Thu Mar 5, 2015
The World Health Organization has today released their final guidelines on sugar intake in both adults and children. The guidelines recommends adults and children reduce their daily intake of sugars, excluding sugar in fruits, vegetables and milk, to less than 10% of their total energy intake. They also add a further reduction to below 5 per cent or roughly 25 grams (6 teaspoons) per day would provide additional health benefits.
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Dr Alan Barclay is Chief Scientific Officer of the GI Foundation and a consultant dietitian and nutritionist
“The recommendations in the final report are consistent with those in the draft report released in 2014 for public comment. There is strong evidence that children and adults should consume less than 10 per cent of kilojoules from free sugars to reduce the risk of dental caries and decrease their contribution of empty kilojoules and refined carbohydrate to the diet. For adult Australians consuming 8,700 kJ per day, this translates into consuming no more than 55 g of free sugars per day, or less than 13 teaspoons. There is some evidence that eating no more than 5 per cent of energy from added sugars may further reduce the risk of developing dental caries, although it is noted that the quality of the evidence to support this was low. Eating 10 per cent of kilojoules from free sugars should not be interpreted as looking for foods and drinks with no more than 10 g of sugars per 100 g of food as that would be 10 per cent of the weight of the food, not the kilojoules, and the term sugars in nutrition information panels refers to all sugars (added and naturally occurring) – not free sugars.”
Professor Mark Wahlqvist is Emeritus Professor of Medicine at Monash University and Director of the Fuli Institute at Zhejiang University, China
“The WHO report on free sugars and health makes it much clearer that the principal concern about their excess is what they do to the overall quality of the diet at all ages. When in excess, free sugars reduce the potential to achieve the dietary diversity we need for optimal health. Some sweetness in the diet can help achieve diversity , but that is best coming from a variety of fruits, not fruit juices or extracts. The food structure of plant foods is important for health, even when naturally-occurring sugars are present – and reduces the risk of obesity, diabetes and some cancers – free sugars do not.”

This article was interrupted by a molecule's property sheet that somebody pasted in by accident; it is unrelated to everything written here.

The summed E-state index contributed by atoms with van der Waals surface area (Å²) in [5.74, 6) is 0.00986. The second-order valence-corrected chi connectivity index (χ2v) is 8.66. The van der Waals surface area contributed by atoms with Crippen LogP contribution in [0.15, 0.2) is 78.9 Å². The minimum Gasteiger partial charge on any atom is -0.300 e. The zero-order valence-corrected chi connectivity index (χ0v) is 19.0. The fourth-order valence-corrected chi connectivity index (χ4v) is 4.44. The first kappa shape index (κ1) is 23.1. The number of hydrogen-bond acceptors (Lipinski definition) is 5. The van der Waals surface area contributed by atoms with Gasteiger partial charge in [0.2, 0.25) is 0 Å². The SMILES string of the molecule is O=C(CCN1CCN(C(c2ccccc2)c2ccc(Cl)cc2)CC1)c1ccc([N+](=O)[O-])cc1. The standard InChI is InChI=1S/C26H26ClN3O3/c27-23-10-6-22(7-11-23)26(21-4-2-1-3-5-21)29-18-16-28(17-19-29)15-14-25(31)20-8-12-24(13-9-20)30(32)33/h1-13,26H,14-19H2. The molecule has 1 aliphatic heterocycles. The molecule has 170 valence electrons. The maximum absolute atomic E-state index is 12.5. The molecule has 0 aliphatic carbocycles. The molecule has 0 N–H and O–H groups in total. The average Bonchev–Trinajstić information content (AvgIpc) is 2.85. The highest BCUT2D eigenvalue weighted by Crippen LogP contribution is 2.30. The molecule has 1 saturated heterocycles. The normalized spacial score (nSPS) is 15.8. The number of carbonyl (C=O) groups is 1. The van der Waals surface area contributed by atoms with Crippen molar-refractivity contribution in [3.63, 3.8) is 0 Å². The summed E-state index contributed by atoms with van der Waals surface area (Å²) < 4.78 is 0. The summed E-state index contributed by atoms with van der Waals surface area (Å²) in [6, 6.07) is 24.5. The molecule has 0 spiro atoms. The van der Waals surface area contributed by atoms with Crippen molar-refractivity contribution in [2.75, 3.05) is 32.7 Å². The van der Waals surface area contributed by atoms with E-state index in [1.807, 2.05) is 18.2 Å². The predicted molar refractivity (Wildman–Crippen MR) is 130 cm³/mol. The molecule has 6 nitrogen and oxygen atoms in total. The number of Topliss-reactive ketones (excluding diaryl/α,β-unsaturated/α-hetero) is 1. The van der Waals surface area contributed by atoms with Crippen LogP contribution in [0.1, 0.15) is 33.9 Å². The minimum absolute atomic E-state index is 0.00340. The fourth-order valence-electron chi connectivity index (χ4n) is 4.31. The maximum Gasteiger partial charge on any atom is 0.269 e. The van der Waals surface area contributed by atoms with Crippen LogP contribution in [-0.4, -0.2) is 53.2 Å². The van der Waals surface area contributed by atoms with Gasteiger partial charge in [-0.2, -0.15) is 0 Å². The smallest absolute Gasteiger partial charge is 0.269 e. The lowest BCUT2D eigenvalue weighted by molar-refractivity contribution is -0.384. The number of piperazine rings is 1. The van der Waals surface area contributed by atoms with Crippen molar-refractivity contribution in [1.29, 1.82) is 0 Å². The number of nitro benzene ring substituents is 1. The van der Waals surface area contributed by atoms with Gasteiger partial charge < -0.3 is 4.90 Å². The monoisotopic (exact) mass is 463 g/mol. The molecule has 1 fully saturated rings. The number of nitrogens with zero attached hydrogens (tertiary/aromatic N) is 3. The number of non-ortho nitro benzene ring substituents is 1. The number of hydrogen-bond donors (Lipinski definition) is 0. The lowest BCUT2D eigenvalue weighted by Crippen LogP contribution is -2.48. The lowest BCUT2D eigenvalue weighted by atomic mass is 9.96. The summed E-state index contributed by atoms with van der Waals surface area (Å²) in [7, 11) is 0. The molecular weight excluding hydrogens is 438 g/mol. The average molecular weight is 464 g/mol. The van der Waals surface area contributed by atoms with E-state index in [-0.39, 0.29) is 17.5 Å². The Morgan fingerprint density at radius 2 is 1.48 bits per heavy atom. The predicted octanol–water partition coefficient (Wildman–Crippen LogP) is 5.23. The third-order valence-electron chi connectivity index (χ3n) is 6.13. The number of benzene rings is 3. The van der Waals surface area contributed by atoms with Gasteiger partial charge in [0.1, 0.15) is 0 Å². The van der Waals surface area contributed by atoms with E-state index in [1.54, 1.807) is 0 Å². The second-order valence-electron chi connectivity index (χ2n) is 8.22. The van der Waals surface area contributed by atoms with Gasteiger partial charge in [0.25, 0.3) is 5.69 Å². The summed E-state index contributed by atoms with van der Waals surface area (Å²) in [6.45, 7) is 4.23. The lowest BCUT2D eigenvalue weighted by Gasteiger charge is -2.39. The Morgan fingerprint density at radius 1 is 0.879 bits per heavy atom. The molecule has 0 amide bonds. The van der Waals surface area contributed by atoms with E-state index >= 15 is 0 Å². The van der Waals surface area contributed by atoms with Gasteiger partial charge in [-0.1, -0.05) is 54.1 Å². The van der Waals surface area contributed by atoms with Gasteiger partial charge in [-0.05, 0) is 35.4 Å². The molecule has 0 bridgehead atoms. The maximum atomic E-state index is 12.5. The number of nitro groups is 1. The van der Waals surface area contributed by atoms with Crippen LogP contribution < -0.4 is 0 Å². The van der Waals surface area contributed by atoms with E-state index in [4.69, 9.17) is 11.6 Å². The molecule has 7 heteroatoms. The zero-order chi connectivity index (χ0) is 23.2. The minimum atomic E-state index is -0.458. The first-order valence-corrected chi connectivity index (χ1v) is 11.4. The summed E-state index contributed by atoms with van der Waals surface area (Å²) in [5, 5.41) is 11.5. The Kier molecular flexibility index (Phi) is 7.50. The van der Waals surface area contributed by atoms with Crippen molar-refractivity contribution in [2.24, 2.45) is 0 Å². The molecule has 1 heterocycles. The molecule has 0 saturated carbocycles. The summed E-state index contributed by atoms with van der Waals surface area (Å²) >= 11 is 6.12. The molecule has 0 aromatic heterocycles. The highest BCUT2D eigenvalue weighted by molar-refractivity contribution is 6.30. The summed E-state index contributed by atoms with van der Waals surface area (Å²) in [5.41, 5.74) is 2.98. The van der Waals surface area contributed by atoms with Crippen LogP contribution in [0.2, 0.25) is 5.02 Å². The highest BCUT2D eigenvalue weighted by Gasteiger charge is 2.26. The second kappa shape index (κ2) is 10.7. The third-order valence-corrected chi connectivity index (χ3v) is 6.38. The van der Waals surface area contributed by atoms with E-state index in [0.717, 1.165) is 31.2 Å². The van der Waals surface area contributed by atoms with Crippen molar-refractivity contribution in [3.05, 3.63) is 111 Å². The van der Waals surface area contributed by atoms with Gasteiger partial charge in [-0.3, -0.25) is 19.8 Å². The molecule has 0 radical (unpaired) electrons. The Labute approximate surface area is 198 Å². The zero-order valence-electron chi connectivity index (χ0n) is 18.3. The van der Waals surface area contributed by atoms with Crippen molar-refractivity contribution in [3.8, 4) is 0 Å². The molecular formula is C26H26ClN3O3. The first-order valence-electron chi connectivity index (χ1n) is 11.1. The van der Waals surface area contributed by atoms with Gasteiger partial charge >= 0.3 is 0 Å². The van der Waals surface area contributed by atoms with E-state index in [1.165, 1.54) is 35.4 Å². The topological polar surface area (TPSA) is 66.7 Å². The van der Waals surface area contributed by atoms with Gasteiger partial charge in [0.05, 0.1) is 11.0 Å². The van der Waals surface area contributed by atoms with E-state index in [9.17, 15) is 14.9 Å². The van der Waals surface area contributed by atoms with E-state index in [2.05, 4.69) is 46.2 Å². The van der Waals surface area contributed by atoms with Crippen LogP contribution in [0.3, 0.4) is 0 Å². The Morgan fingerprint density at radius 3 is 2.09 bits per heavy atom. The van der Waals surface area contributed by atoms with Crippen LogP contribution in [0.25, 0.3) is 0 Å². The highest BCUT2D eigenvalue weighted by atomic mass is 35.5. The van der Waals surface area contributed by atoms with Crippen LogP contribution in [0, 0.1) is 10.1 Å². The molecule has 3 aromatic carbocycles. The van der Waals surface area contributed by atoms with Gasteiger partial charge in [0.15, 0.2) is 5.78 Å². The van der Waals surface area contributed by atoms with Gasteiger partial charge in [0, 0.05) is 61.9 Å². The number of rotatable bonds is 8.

Bill Shrapnel is a consultant nutritionist and an advisor to the Sugar Research Advisory Service
“The WHO review found that sugar intake is associated with the risk for dental caries, which has been known for a long time. Based on this finding the WHO has recommended that free sugars be limited to 10% of daily calories, which is reasonable. Average adult intakes of free sugars in Australia are currently about 10% of calories; in children the figure is a little higher. So the overall message is that some people need to cut down their sugar intake a bit.
The WHO review also found that intake of sugar-sweetened beverages is associated with body weight, consistent with the reviews undertaken for the Dietary Guidelines for Americans and the Dietary Guidelines for Australians. As these beverages are typically low in nutrients they are the logical target to achieve sugar reduction in those with high intakes. Replacing sugar-sweetened beverages with drinks containing non-nutritive sweeteners is an effective way of lowering sugar intake, without the challenge of behaviour change.
The WHO review’s evidence-based recommendations are a welcome counter to the hysteria about sugar being whipped up in the media, mostly by people with no qualifications in the science of nutrition. I encourage those people to read the WHO report.”